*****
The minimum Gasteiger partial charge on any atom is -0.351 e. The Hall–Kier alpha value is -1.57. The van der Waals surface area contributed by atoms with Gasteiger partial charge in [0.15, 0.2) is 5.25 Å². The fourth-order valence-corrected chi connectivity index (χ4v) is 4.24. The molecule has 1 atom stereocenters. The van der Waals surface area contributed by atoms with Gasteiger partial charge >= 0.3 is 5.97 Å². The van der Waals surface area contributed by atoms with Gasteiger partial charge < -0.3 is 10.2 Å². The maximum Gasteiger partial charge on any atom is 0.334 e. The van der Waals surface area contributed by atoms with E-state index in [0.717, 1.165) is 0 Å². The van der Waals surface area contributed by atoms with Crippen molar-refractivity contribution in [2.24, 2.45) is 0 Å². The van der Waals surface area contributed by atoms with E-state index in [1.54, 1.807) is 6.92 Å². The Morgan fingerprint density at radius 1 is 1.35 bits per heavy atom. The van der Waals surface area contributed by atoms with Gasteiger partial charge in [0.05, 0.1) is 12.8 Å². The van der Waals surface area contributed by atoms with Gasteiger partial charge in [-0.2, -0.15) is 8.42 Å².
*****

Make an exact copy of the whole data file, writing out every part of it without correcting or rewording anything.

The minimum Gasteiger partial charge on any atom is -0.351 e. The Hall–Kier alpha value is -1.57. The van der Waals surface area contributed by atoms with Gasteiger partial charge in [0.15, 0.2) is 5.25 Å². The fourth-order valence-corrected chi connectivity index (χ4v) is 4.24. The molecule has 1 atom stereocenters. The van der Waals surface area contributed by atoms with Gasteiger partial charge >= 0.3 is 5.97 Å². The van der Waals surface area contributed by atoms with Gasteiger partial charge < -0.3 is 10.2 Å². The maximum Gasteiger partial charge on any atom is 0.334 e. The van der Waals surface area contributed by atoms with E-state index in [0.717, 1.165) is 0 Å². The van der Waals surface area contributed by atoms with Crippen molar-refractivity contribution in [2.24, 2.45) is 0 Å². The van der Waals surface area contributed by atoms with E-state index in [1.54, 1.807) is 6.92 Å². The Morgan fingerprint density at radius 1 is 1.35 bits per heavy atom. The van der Waals surface area contributed by atoms with Gasteiger partial charge in [0.05, 0.1) is 12.8 Å². The van der Waals surface area contributed by atoms with Gasteiger partial charge in [-0.2, -0.15) is 8.42 Å².